The bill has 76 House co-sponsors and counting, all Democrats, in addition to Casten and Levin, including Illinoisans Jan Schakowsky, Nicole Budzinski, Jonathan Jackson, Eric Sorensen, Bill Foster, Brad Schneider, Raja Krishnamoorthi and Mike Quigley.

What will all this cost?

So far, I have seen nothing at all from bill sponsors or in the press. As always, cost matters little if the results are green.

But lots of evidence suggests that the cost would certainly be many tens of billions and perhaps hundreds of billions of dollars. For example, interconnection costs sometimes 10 times higher than projects that ultimately got built. Earlier this year, a renewable executive told The New York Times that interconnection costs have become the “no. 1 project killer.” For Texas alone, according to one study, extending the reach of transmission lines to connect more zero-carbon power sources would cost $11 billion by 2035.

And stories abound about individual projects facing huge interconnection problems. CNBC devoted a three-part series to it.

Remember that the cost to the government from tax credits or grants to fix the problem is just the start. Utilities would bear a large part of the remaining cost which gets passed through to consumers in rate increases. Insofar as other private sector investors fund the rest of the price, there’s an opportunity cost of capital that might have been invested elsewhere.

The bill has no chance of passing in its current form in the Republican-majority House. It’s important nevertheless because it represents the progressive starting point of negotiations on a massive problem that both parties recognize. Republicans unanimously opposed the IRA in the House and Senate, but may negotiate a bill to address the problem in order to salvage something of value from what’s already been spent.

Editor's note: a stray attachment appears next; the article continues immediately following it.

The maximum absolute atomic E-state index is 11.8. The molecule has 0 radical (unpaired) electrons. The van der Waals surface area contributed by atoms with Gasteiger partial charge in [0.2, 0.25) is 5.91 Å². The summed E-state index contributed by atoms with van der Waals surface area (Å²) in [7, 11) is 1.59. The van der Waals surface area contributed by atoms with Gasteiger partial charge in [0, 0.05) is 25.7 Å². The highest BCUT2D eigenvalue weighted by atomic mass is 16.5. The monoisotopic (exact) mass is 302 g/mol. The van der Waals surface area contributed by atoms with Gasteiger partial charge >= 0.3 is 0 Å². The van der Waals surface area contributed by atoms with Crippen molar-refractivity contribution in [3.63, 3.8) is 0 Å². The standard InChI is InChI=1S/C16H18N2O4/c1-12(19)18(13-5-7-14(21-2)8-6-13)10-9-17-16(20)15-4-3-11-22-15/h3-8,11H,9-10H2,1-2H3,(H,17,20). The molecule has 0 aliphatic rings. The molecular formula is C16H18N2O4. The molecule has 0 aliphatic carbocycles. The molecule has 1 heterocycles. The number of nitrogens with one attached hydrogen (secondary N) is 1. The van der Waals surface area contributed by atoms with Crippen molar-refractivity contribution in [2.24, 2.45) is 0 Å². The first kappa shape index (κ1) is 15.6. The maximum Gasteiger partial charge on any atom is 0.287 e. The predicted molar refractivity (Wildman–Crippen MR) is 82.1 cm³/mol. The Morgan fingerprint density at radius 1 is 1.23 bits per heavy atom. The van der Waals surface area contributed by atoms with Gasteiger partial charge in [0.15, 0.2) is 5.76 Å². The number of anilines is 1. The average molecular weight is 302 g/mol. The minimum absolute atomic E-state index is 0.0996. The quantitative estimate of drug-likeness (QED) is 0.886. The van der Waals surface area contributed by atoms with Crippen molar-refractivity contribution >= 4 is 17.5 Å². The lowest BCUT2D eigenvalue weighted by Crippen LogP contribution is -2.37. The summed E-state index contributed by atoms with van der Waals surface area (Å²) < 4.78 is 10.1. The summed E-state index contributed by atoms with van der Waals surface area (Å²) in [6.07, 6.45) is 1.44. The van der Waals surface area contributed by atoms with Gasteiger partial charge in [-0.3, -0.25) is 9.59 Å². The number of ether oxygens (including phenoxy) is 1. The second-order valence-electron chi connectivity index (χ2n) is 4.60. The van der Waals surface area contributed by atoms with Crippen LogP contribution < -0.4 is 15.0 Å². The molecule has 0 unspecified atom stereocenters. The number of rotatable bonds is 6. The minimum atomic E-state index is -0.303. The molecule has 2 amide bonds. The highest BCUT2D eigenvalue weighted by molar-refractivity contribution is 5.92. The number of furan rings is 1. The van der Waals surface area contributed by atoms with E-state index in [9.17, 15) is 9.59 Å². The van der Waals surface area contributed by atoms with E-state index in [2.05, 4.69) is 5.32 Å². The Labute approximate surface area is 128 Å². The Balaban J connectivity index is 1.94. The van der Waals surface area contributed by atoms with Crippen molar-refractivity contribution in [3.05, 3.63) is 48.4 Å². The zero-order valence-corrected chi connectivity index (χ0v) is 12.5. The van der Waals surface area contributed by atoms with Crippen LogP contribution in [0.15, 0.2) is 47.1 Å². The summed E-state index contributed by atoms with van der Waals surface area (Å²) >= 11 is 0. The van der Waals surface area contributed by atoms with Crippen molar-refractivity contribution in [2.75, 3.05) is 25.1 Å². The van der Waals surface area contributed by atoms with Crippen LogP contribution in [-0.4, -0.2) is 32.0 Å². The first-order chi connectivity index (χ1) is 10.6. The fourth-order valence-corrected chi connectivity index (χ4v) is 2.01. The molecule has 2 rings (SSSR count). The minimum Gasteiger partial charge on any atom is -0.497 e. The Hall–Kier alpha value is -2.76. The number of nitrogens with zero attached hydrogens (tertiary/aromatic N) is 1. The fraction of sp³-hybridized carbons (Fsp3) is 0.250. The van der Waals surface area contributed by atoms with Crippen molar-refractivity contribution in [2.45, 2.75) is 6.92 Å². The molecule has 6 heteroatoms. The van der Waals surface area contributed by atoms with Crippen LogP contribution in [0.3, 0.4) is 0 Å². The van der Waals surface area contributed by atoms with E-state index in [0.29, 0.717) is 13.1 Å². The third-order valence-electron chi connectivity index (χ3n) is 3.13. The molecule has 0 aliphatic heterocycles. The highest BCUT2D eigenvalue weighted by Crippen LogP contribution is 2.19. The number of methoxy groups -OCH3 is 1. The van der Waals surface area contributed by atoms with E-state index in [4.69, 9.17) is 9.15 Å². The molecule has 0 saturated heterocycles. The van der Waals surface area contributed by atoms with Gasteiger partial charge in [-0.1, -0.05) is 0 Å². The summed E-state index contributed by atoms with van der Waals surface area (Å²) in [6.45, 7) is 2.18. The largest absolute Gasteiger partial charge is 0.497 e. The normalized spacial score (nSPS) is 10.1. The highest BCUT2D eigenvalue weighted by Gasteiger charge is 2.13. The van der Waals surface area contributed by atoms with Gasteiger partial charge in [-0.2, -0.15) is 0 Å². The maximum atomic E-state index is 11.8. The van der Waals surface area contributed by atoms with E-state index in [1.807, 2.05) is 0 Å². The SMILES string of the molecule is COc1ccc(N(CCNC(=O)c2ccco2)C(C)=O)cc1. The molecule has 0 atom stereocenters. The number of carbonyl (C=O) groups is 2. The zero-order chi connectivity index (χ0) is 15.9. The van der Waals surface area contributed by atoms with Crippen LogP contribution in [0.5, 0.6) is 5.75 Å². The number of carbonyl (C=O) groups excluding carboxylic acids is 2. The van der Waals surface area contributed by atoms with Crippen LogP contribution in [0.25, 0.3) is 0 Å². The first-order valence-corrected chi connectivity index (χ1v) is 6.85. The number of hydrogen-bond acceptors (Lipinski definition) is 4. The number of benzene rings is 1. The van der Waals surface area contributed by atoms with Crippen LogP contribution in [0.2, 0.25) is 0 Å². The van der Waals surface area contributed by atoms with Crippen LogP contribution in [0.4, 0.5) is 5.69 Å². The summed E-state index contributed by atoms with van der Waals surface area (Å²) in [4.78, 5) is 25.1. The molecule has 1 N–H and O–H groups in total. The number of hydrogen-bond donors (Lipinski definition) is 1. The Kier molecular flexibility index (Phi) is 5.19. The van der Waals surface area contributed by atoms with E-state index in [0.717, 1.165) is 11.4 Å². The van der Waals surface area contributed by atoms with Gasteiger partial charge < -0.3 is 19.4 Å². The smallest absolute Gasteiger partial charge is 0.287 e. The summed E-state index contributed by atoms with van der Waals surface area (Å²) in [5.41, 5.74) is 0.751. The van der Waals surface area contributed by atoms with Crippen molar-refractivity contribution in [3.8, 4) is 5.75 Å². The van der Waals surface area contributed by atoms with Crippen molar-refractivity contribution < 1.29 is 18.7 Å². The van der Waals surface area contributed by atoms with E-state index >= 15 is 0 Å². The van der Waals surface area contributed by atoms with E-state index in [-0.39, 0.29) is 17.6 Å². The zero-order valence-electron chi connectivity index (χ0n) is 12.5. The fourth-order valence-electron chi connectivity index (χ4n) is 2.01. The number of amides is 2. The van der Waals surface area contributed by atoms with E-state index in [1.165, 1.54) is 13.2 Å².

The new bill is also important because it reflects the thinking of progressives and what they’d like to do if they regain full control of Congress. “While acknowledging that the bill stood little chance of passage in the current House,” The Hill reported, “Casten said it would serve as an ‘anchor of democratic energy policy when a window opens up to have that conversation again.”

Is the public ready to pay up once again for renewable electricity? Most Americans support renewable sources but want a balance with traditional, fossil fuel sources. Good. That’s sensible. But where’s the balance?

There’s a final, huge kicker near the end of the bill that has nothing to do with energy or transmission lines: It would amend the Civil Rights Act of 1964 to prohibit disparate impact discrimination.

I found the buried section by chance when going through the bill. No bill sponsor or reporter has mentioned it. “Disparate impact” is a critical issue in discrimination cases. It’s about whether the mere fact of unequal outcomes proves illegal discrimination and what excuses there may be for it. It’s complicated, and Supreme Court rulings depend on who is getting sued, among other variables.

Suffice it to say, however, that Section 603 of CETA would vastly expand the scope of what would constitute illegal discrimination under the Civil Rights Act, making it easier to sue based on unequal outcomes.

Why did they hide this proposal in an energy bill. Afraid of what voters would think it they put it up straight as a standalone bill?

Getting back to the main thrust of CETA, when Paul Krugman wrote that it would take a “bureaucratic miracle to fix the electricity grid and make this whole thing work,” he must have been fantasizing about CETA.

CETA is that fantasy and more.